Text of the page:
Flowers lay against the house, like one giant tombstone. Maravek knew how much those beautiful bouquets were valued in that temperate city, where even the hardiest grass struggled to grow. Though it was a humble house, they were rich in compassionate friends, it seemed.
“You don’t have to see this if you don’t want to, Enzo. After losing your own father, this might awaken some pain in you as well.”
Enzo shook his head. “It isn’t what you would do. Perhaps I can offer some perspective for her. I can show her she’s not alone.”
“You’re a good man,” Maravek offered.
When he knocked on the door, it opened almost immediately, a plump, middle-aged woman standing there with a black veil over her face.
“Miss Sarah?” Maravek asked.
A frustrated gaze was apparent even behind that black lace. She stepped aside, allowing the visitor a view of the disheveled woman on a threadbare settee. She looked down, past her interwoven fingers, perhaps even past the floor itself. She was lost in grief, and it didn’t appear that anyone would be able to wrench her from that despair.
Maravek stepped inside, past the woman who had answered the door. He looked around at the meager surroundings before setting his eyes on the bereaved once more. The mourning girl hadn’t noticed his presence, even when he sat down beside her. When he arrived there, he alternated glances between her, Enzo and the impatient woman who had allowed them entry.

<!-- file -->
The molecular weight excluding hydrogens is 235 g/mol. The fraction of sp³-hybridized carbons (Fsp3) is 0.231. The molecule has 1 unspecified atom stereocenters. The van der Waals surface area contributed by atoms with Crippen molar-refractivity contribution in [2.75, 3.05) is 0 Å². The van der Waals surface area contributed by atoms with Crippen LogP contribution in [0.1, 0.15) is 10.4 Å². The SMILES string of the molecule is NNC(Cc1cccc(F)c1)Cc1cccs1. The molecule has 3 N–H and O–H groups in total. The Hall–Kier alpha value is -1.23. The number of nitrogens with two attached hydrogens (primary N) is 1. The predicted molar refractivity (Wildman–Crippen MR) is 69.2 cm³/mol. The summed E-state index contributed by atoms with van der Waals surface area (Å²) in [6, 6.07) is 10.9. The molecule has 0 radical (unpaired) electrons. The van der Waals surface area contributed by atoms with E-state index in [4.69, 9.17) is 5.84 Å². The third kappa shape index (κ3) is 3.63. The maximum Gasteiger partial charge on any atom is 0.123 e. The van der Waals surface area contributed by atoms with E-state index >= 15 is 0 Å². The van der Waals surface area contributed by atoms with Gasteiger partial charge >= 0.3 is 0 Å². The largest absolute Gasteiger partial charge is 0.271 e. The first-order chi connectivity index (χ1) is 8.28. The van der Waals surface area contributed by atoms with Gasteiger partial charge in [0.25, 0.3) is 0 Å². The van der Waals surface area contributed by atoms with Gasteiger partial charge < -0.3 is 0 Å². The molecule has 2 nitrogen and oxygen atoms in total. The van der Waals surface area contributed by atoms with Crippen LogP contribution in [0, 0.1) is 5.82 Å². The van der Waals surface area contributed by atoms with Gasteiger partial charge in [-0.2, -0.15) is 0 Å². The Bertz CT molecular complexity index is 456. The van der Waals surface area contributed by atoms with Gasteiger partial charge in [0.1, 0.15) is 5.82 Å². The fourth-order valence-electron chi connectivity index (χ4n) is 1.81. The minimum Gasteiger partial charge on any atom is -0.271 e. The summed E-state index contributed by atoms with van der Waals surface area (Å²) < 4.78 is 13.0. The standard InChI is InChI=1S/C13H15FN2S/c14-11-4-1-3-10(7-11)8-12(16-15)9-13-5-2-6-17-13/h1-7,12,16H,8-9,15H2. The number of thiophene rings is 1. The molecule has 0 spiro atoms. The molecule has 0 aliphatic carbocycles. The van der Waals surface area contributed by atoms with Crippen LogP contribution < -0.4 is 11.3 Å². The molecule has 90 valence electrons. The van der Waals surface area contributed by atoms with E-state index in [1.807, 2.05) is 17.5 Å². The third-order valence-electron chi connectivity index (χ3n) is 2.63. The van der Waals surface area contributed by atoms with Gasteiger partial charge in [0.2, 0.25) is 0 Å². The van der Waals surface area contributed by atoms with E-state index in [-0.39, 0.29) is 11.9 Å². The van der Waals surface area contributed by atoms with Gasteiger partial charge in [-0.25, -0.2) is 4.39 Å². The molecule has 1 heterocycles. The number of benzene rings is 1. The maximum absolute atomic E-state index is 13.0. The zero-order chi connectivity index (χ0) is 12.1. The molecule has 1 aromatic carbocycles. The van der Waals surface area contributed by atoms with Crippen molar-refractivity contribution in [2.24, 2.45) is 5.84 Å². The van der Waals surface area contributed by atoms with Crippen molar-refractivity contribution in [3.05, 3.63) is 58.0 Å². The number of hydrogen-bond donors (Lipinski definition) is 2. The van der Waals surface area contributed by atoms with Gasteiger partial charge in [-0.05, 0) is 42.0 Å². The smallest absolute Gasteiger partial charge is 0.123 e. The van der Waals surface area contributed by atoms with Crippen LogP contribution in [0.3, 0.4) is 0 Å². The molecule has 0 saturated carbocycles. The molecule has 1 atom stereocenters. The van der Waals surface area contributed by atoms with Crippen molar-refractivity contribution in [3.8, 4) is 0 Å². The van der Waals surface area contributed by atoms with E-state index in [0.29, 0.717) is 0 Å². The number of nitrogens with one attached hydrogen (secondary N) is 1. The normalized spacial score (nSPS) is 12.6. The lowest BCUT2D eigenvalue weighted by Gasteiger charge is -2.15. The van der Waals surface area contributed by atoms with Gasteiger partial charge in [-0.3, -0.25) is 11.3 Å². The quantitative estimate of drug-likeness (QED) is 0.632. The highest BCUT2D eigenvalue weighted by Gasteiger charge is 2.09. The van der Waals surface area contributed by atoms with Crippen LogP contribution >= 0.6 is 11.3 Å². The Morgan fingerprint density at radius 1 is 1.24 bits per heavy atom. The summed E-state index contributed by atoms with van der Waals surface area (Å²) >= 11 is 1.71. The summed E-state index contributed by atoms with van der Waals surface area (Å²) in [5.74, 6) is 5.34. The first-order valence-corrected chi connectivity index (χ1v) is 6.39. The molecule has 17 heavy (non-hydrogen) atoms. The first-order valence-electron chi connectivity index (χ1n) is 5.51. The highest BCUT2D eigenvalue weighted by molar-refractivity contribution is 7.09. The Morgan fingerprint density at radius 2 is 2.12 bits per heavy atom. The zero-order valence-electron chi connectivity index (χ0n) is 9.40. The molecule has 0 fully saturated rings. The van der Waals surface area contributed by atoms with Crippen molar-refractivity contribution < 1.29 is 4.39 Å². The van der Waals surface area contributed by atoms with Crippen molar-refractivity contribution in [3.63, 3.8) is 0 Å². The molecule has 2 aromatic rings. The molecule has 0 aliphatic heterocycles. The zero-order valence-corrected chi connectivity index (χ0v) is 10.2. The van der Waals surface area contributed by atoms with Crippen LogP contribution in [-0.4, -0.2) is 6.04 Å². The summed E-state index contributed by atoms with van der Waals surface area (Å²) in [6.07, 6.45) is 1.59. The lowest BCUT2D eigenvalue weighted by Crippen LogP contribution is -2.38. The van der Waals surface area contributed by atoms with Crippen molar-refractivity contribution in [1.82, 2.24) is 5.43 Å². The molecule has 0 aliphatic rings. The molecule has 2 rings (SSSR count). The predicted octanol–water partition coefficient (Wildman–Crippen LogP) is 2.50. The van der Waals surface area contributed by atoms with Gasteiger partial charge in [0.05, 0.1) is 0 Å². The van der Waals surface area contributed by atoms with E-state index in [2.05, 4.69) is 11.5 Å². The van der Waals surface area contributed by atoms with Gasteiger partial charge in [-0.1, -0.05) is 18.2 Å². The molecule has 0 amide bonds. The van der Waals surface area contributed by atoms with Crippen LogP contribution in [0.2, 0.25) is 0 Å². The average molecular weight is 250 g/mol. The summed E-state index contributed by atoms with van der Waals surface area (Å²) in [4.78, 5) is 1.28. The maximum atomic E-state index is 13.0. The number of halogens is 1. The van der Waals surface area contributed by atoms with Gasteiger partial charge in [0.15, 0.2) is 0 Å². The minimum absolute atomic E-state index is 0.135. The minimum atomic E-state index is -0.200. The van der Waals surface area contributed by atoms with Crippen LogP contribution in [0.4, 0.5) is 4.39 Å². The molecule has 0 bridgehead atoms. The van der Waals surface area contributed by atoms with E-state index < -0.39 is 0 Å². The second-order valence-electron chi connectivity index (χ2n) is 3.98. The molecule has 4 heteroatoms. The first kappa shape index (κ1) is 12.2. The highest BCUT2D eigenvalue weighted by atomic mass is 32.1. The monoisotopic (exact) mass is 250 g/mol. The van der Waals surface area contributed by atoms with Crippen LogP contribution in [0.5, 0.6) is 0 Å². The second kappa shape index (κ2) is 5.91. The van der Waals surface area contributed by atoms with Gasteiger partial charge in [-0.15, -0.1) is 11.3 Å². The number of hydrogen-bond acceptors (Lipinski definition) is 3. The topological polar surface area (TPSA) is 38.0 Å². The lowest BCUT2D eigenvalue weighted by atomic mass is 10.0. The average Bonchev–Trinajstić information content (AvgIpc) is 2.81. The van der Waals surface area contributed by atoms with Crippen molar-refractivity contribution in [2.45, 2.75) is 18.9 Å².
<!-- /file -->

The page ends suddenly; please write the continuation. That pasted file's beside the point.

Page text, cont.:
“You won’t get her to talk,” the lady insisted. “Sarah hasn’t spoken since the funeral.”
“Perhaps if people believed what she had to say,” Maravek offered. He reached out and grabbed Sarah’s hand, giving it a gentle squeeze. She blinked, but didn’t turn to acknowledge him, nor did she squeeze back. “My name is Maravek, and I assure you, I’m a friend. I have what some might call a gift. I think of it as an opportunity to help others. I can interpret dreams—in more ways than one—and if it’s true that your father was suffering from awful nightmares, perhaps I can help you to understand why.”
Sarah slowly turned to the dreamwalker, old tears still upon the rims of her eyelids. She finally squeezed back.
* * * * *
“No one believed me,” the young woman explained. She led him into another room, and shut the door behind her. “Everyone keeps telling me it was old age, that it was just his time. But he was a healthy man. He was old, it’s true, but he wasn’t ready to die.” A sob caught her at the end of that thought, and she clenched her eyes shut, forcing out the moisture that returned.
“I assure you, young lady, I believe you,” Maravek stated. “There’s nothing more tragic than a senseless death, except perhaps for an unexplained one. I’ve seen others succumb to the terrors that come in the night. And I also know that other strange visions are coming to people in their moments of reverie. I know it’s no consolation, but what your father endured—that might save the lives of countless others.”